When I teach the history of Mexican people at the University of Arizona, going back to the era of Spanish colonialism in the Americas, I teach two concepts that seem to be applicable to the United States of America today. One of them is called “primary process” and the other “principio.”
When the people of Mexico revolted in 1810, it was akin to a massive and violent political volcanic explosion that had been suppressed for some 300 years. The rallying cry by the revolting masses was “muerte al gachupin!” or “death to the (exploiting) foreigners!” This volcanic explosion led to the independence of Mexico in 1821.
The first concept comes from Victor Turner’s 1974 book, Dramas, Fields, and Metaphors. He actually borrowed the concept from Sigmund Freud and applied it within a political context. Primary process is repressed energy that can no longer be contained and then explodes violently in a wild fury.
Amid this chaos, then what? That is where principio enters the picture.
Within the Mexican context, the leaders of this revolt, most of whom were not indigenous, called for a return to the way things were, prior to the arrival of Europeans to this continent. In this particular instance, they call for the restoration of “the Aztec empire.”
And whom they look to for inspiration is Cuauhtemoc, the last defender (speaker) who led the resistance against the Spanish invading forces. Enrique Florescano, in National Narratives in Mexico, describes this process as principio, a purported return to the roots or to a return to authenticity.
Both issues are much more complex, but it is the general idea of revolting and then returning to one’s original roots. Florescano also says that the same process occurred during the very violent Mexican Revolution, from 1910 to 1920.
This is why the current chaotic state of affairs in the United States is reminiscent of these two processes. Ever since the new president was sworn in, we appear to be in a constitutional crisis, especially with the signing of each new executive order.
The massive Women’s Marches around the country and world, the day after the inauguration, sent an unambiguous message to the White House. In addition, there have been many more controversial executive orders, including one that calls for the construction of a 2,000-mile wall.
However, the executive order relative to the Muslim travel ban, affecting Iran, Iraq, Libya, Somalia, Syria, Sudan, and Yemen, is what appears to have tipped the scales. People are proclaiming, “This is Not Who We Are.” Opponents of the order, seemingly on both sides of the political aisle, are proclaiming that this violates the U.S. Constitution and that it is everything opposite of what the Statue of Liberty stands for.
This has triggered massive protests at airports nationwide, and at the same time, it is causing a lot of soul-searching among all sectors of society, including colleges and universities. These include my own, in which the president of the University of Arizona, Ann Weaver Hart, has proclaimed that she is not in support of the president’s policy, while also urging international students and scholars to postpone their travel.
Such statements and positions are being announced at other colleges and universities nationwide, including the 62 members of the Association of American Universities, which are urging the president to overturn the ban as quickly as possible.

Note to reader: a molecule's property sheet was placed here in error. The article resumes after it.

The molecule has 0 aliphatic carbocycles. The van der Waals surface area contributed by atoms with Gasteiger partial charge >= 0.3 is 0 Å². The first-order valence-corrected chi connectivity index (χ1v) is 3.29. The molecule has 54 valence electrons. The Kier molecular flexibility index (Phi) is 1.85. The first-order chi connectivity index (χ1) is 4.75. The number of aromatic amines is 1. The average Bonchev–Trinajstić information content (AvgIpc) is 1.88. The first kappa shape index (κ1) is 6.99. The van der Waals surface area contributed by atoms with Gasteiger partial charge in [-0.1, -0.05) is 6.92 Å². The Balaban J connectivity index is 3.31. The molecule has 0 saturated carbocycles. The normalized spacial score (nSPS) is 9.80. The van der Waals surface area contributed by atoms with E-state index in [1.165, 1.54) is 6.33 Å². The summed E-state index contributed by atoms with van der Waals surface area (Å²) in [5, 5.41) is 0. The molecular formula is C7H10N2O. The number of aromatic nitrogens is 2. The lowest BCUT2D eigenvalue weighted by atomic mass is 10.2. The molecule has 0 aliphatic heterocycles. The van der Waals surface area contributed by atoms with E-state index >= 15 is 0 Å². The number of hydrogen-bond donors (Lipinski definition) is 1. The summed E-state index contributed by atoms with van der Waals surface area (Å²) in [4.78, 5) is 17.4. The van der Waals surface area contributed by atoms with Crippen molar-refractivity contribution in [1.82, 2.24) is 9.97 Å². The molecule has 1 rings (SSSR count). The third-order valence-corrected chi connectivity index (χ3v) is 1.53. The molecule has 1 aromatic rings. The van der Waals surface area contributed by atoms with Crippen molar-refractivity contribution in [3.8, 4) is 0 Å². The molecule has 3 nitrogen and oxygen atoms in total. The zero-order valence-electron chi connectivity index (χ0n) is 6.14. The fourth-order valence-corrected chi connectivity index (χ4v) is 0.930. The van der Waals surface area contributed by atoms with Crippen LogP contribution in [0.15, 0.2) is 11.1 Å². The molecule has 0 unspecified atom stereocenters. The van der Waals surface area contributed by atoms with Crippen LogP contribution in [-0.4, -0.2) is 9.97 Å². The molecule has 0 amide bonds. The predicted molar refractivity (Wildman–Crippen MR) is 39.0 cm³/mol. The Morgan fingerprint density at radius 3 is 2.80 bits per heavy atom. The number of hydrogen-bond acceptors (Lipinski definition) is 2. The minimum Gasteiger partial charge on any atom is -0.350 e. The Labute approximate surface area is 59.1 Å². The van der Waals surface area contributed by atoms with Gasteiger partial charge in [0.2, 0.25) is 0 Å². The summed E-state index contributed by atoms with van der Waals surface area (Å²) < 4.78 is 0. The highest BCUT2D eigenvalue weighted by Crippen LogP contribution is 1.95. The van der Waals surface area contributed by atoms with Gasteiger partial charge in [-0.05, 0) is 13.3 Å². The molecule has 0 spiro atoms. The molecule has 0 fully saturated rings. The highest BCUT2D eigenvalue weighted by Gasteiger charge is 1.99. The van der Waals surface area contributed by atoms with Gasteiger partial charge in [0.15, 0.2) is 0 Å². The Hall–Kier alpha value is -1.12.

Those spontaneous and massive protests across the country and worldwide are reminiscent of primary process. And the soul-searching and the assertions, that we have to uphold our authentic ideals, or return to them, is akin to principio. A massive uprising without principio is simply part of that volcanic explosion. However, when one proclaims a return, then it signals a philosophical discussion if not direction.
Thus, what could be a good thing has to be unpacked. For many of us, a return to the ideals of this country in fact is a nightmare. The Statute of Liberty was never for Red-Black, Brown or Asian peoples. The original ideals in this country included Providence and Manifest Destiny. Those ideals permitted genocide, land theft, conquest, and slavery. It also permitted legalized segregation, legalized discrimination and racial exclusion.
They have also permitted racial profiling to thrive in this country, which has resulted in the deaths of many thousands of people of color, just in the past few years, and the incarcerations of many millions also. It has also resulted in the mass incarceration of many Asians (Japanese in the 1940s) and massive and periodic deportations of Brown peoples throughout the 20th and 21st centuries.
Perhaps in this spasmodic process and soul-searching, rather than a return to “our past ideals,” we should be thinking about humanity’s greatest ideals that do not include any of the above. It also should not include the concept of American exceptionalism, the idea that has permitted the United States to wage permanent worldwide war wherever it sees fit. If one examines this ideal/policy, it is not something that was created as a result of the attacks of 9/11, but it has existed for the majority of this nation’s history.
Therefore, what can be suggested is not so much a return, but rather the beginning of dialogues with ourselves, with politicians, the country, and the world itself. Indeed, we appear to have entered a new era … and that primary process has probably just begun.
Dr. Roberto Rodriguez is an associate professor in Mexican American studies at the University of Arizona.
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